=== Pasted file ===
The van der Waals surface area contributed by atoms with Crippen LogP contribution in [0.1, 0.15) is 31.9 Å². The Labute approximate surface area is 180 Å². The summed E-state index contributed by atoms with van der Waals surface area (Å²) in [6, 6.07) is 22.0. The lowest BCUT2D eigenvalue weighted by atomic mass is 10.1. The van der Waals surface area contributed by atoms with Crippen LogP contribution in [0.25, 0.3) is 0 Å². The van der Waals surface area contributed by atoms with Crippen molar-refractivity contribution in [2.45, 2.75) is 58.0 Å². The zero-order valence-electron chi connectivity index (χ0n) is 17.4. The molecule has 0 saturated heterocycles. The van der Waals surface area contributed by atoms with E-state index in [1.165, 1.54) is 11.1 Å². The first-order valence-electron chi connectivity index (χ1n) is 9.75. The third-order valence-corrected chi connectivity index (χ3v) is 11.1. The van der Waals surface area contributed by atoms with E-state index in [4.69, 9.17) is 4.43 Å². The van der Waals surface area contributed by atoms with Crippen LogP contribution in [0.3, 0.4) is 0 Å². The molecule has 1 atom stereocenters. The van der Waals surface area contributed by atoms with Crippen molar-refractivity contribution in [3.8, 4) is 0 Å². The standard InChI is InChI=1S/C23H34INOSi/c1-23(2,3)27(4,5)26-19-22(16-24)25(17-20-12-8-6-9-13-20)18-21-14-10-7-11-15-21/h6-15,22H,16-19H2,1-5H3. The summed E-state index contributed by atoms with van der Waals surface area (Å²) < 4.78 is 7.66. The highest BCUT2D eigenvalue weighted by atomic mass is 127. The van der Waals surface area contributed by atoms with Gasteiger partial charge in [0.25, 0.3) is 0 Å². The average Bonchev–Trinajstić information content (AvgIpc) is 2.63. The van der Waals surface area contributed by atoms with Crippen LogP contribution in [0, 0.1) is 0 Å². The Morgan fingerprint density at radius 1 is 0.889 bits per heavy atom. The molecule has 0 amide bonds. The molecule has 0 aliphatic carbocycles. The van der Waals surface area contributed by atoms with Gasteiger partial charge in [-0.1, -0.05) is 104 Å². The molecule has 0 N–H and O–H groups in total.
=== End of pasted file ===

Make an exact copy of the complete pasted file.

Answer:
The van der Waals surface area contributed by atoms with Crippen LogP contribution in [0.1, 0.15) is 31.9 Å². The Labute approximate surface area is 180 Å². The summed E-state index contributed by atoms with van der Waals surface area (Å²) in [6, 6.07) is 22.0. The lowest BCUT2D eigenvalue weighted by atomic mass is 10.1. The van der Waals surface area contributed by atoms with Crippen LogP contribution in [0.25, 0.3) is 0 Å². The van der Waals surface area contributed by atoms with Crippen molar-refractivity contribution in [2.45, 2.75) is 58.0 Å². The zero-order valence-electron chi connectivity index (χ0n) is 17.4. The molecule has 0 saturated heterocycles. The van der Waals surface area contributed by atoms with E-state index in [1.165, 1.54) is 11.1 Å². The first-order valence-electron chi connectivity index (χ1n) is 9.75. The third-order valence-corrected chi connectivity index (χ3v) is 11.1. The van der Waals surface area contributed by atoms with E-state index in [4.69, 9.17) is 4.43 Å². The van der Waals surface area contributed by atoms with Crippen LogP contribution in [0.3, 0.4) is 0 Å². The molecule has 1 atom stereocenters. The van der Waals surface area contributed by atoms with Crippen molar-refractivity contribution in [3.8, 4) is 0 Å². The standard InChI is InChI=1S/C23H34INOSi/c1-23(2,3)27(4,5)26-19-22(16-24)25(17-20-12-8-6-9-13-20)18-21-14-10-7-11-15-21/h6-15,22H,16-19H2,1-5H3. The summed E-state index contributed by atoms with van der Waals surface area (Å²) < 4.78 is 7.66. The highest BCUT2D eigenvalue weighted by atomic mass is 127. The van der Waals surface area contributed by atoms with Gasteiger partial charge in [0.25, 0.3) is 0 Å². The average Bonchev–Trinajstić information content (AvgIpc) is 2.63. The van der Waals surface area contributed by atoms with Crippen LogP contribution in [0, 0.1) is 0 Å². The Morgan fingerprint density at radius 1 is 0.889 bits per heavy atom. The molecule has 0 amide bonds. The molecule has 0 aliphatic carbocycles. The van der Waals surface area contributed by atoms with Gasteiger partial charge in [-0.1, -0.05) is 104 Å². The molecule has 0 N–H and O–H groups in total.